Date: Thu 18 Aug 88 21:43:54 To: All Subj: When Will I Die? Astrology Article +quot;Please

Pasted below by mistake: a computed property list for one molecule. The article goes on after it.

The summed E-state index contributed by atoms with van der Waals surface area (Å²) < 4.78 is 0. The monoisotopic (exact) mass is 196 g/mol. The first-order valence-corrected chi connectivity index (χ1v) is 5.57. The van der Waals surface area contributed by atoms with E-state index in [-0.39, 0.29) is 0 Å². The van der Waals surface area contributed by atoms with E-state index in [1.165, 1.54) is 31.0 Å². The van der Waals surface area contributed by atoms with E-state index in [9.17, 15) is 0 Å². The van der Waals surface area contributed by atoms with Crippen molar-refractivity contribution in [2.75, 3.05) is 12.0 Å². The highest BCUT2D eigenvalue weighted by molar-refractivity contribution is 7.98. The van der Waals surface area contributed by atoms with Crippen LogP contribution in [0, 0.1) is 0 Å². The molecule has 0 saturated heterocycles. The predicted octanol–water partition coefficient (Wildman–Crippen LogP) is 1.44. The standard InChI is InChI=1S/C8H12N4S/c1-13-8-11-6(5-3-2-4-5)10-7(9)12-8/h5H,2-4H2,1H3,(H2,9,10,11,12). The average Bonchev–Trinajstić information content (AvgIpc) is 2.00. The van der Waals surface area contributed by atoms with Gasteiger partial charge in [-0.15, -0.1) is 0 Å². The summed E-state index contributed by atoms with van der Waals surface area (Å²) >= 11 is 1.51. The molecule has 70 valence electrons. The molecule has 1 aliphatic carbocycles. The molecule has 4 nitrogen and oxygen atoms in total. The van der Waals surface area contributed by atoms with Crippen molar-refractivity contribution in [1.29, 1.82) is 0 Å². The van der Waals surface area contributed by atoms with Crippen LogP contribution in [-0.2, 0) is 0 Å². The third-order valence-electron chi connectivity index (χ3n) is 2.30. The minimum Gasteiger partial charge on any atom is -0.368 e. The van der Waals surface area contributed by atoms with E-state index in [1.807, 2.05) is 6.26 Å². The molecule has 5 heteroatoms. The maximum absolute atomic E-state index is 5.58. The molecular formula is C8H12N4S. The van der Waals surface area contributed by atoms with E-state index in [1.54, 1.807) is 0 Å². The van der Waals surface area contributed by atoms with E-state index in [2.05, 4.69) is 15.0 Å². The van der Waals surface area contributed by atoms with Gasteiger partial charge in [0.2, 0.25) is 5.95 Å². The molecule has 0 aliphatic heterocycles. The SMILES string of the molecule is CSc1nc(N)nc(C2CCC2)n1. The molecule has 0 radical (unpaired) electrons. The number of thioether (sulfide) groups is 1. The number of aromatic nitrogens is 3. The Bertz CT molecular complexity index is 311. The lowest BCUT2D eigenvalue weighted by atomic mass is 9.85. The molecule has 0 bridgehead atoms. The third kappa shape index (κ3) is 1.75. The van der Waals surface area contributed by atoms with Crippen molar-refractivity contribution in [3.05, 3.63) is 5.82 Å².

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Date: Thu 18 Aug 88 21:43:54 From: David Rice (on 161/93) To: All Subj: When Will I Die? Astrology Article "Please, come in," you say with warmth and a smile, standing up to greet your client. This morning you find it particularly difficult to smile, what with the rent past due and the bills piling up. but you manage. Your prefabricated smile turns genuine when your client looks up and smiles gamely back. You take her by the elbow and guide her to the plush vinyl chair. Taking a seat yourself, you say "Thank you very much for coming today. I've been working on your chart, and I feel we have much to share this morning." You offer her coffee or tea. She declines. You get two sentences into your carefully rehearsed allocution before she interrupts. "Excuse me, there was something else I wanted to talk about." You pause while she looks at her right shoe. "Ah, I'd like to, ahum," she begins, switching her gaze to the left foot, about where her second toe from the right would be, as if she could see through the leather. She crosses her arms. "I want to know when I'm going to die." You have been asked this question many times before, and know what to say. You wait a moment to collect your thoughts, and give her your answer. What will your answer be? "To Tell Or Not To Tell?" has long been a favorite subject for Astrologers who love to argue. Often one will find an astrologer who loves to switch sides just to be The Pain in the Ass at the annual astrology convention. Other astrologers, who have learned to shut up and sit quietly at parties, will just smile inertly at you if you ask this question, with a superior grin on their ugly mugs. This last mutation is usually the most annoying. Still, the debate is a valid one. One astrologer will tell you that to tell a person when she or he will die is often the catalyst to making it happen. Another will say that the astrologer has the responsibility to answer the client's questions truthfully and honestly. And another will argue that it isn't possible to note one's death in one's chart. And yet a fourth will choose any combination of these scenarios, based in direct proportion to the amount of alcohol consumed at the Johndro Award Dinner an hour ago. Perhaps the worse advice I've ever heard an astrologer tell his client when asked the question "When will I die?" was: "When you wish to," then going on to offer unearthly, immaterial, bodiless, incorporeal, insubstantial, spiritual, preternatural, "New Age" metaphysical pabulum. How inane! How utterly, abysmally worthless advice when one is living here in the Real World! Many astrologers feel a person chooses when to be born, die, and every event in between before the person incarnates. But your client didn't ask "What's your opinion on why a person dies?" Your client has asked a very personal question, the answer which you offer may be vitally important to her or him. Another way of answering this question is the "Judo" approach. That is, taking the energy embodied in the question and deflecting it away from you, thus freeing you from answering. The format of the answer could be: "We can't see death in a chart. That's strictly Hollywood-movie astrology," and continuing with the session. Or perhaps "My teacher doesn't believe it's possible, so we never discuss it." There are many schools of astrology that teach that one's death is very much possible to discover in one's chart. Indian astrologers using the Novian chart look for death of the native out of hand: If they didn't, the client would look elsewhere for an astrologer (their most asked question is "When will my children be born," followed by "When will I die." See Warren Murphy's "Indian Astrology"). And then there is the view that one's chart will only show the deaths of those around one (parents, siblings, friends). Using this train of thought, the astrologer can answer the question "When will I die?" by examining the charts of those around the client. I feel this is valid, as I've seen charts of widows who had "dying" issues and adjustment concerns in their charts at the time of their husbands deaths, but their husbands charts often showing little more than periods of leisure and learning! [Since I feel that Jupiter will trigger my own death, I find that Jupiter triggers the deaths of those charts I examine. A classic case of drawing like charts to oneself.] Or, if you prefer using just the client's radix, there are many astrologers who put in the Part of Death, Part of Suicide, Part of Poison, Part of Peril, and Part of Misfortune in the chart. Directing these to the angles, the argument goes, times those periods when the client must be on guard for mayhem, adversity, and tragedy. I enjoy using the Uranian Placement Hades, as he worsen every thing he touches [personal observation- for medical astrologers, please look over the Uranians: They were postulated in the trenches of World War I, and are excellent for personal mishaps]. Given the belief that the astrologer can determine a client's death, should the astrologer tell the client? That depends on how much responsibility the astrologer wishes to take upon herself / himself. Putting aside such thought of incurring "bad Karma" at causing the client to bring about her / his own death, think about the possibility that you, the astrologer, could be wrong! A scenario: The client is 35 years old, and, though you don't know it, will live to be a ripe old 70. He comes to you and asks the question "When, kind sir, will I die?" and being the hard working, much experienced astrologer that you are, you say back to him "Well, now. You'll drop dead January 17, 1992. That gives you another 7 years. You'll die at age 56. Was their anything else?" For the next seven years, below conscious thought, the client is getting ready to die. When January rolls around he will 1) Drop dead, or 2) Get Horribly sick and almost die, 3) Send you a post card saying "Ha, ha, ha, fooled you!", or perhaps 4) Kill YOU out of general principles. Suppose it was number 1? You told him to die and he did. Is that the reason you've worked so hard to determine one's death? This extreme case could be considered murder. Why not be a liar and just say "You'll live to be 110," and let the client die at 70? That way the client is not around to demand his money back, and your ass is covered. Well, OK. You don't wish to lie to your clients, and I hope you don't. Here's what * I * would do, as I find it works. Make a list of no less that 20 periods when the client should be extra careful. Include the period you believe the client will die. Then throw in five or six "easy" periods as well. Tell the client that these dates are those she or he should watch out for her / himself. Be damn sure you include time periods beyond a reasonable time that one may expect to live (that is, list a time span or two where the client is 110 or 120 years old). It is very important to ask the client to call you back (or visit you) after these periods and get her / his input on how things are going. "But," you say, and rightly so, "that could cause the client to have hardship she or he may not have been 'meant' to have!" Being forewarned, I reply, is better than getting one's teeth kicked in. Make a list of safety practices, and list the periods extra care must be taken on top of this list. ". . . You wait a moment to collect your thoughts, and give her your answer." "The best I can do," you truthfully say, "is to give you periods where you must be extra careful. I feel, and past experience has born me out, that one may step aside when harm approaches. This is a list of precautions I would like you to take." You hand over a list, keeping a copy for yourself. "At the top," you continue, "is things I think you must do a few weeks before these periods. Make sure your car's breaks are in order, have a doctor look you over, etc." You pause. "The second part of this list are things to do during these time spans. Always wear a seat belt, take extra care in the bathroom, etc." You quickly go over the list, and make sure the client understand. Be sure the client knows that she or he may bring the subject of death up again at any time in the future, and continue the session. You close the door after showing your client out. The familiar warmth inside comes to you, as it does after many successful sessions. Such potential in that chart, in your client! What a horrible disservice, you think, it would have been to answer her question "When will I die?" with a number and a date. --- * Origin: Astro-Net 714 662-2294 Not For Pagans Only! (Opus 1:103/503)